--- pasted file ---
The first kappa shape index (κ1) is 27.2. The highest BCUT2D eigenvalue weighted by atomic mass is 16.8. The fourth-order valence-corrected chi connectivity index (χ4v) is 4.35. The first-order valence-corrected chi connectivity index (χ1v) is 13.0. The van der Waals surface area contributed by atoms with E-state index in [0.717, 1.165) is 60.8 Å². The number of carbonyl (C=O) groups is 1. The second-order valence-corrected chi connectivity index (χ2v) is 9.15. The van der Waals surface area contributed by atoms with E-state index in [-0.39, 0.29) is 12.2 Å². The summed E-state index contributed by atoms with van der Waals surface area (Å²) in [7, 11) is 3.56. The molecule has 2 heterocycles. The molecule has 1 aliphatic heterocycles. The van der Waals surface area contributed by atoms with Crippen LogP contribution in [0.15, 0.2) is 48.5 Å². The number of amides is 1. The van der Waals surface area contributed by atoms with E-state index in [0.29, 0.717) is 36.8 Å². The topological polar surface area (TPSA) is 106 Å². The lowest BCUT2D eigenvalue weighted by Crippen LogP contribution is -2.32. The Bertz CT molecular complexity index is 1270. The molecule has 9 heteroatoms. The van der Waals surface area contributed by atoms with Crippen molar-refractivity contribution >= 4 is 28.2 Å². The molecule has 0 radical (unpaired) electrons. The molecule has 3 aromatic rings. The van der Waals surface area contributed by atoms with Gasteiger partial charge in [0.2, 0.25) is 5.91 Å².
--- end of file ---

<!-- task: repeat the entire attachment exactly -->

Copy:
The first kappa shape index (κ1) is 27.2. The highest BCUT2D eigenvalue weighted by atomic mass is 16.8. The fourth-order valence-corrected chi connectivity index (χ4v) is 4.35. The first-order valence-corrected chi connectivity index (χ1v) is 13.0. The van der Waals surface area contributed by atoms with E-state index in [0.717, 1.165) is 60.8 Å². The number of carbonyl (C=O) groups is 1. The second-order valence-corrected chi connectivity index (χ2v) is 9.15. The van der Waals surface area contributed by atoms with E-state index in [-0.39, 0.29) is 12.2 Å². The summed E-state index contributed by atoms with van der Waals surface area (Å²) in [7, 11) is 3.56. The molecule has 2 heterocycles. The molecule has 1 aliphatic heterocycles. The van der Waals surface area contributed by atoms with Crippen LogP contribution in [0.15, 0.2) is 48.5 Å². The number of amides is 1. The van der Waals surface area contributed by atoms with E-state index in [0.29, 0.717) is 36.8 Å². The topological polar surface area (TPSA) is 106 Å². The lowest BCUT2D eigenvalue weighted by Crippen LogP contribution is -2.32. The Bertz CT molecular complexity index is 1270. The molecule has 9 heteroatoms. The van der Waals surface area contributed by atoms with Crippen molar-refractivity contribution >= 4 is 28.2 Å². The molecule has 0 radical (unpaired) electrons. The molecule has 3 aromatic rings. The van der Waals surface area contributed by atoms with Gasteiger partial charge in [0.2, 0.25) is 5.91 Å².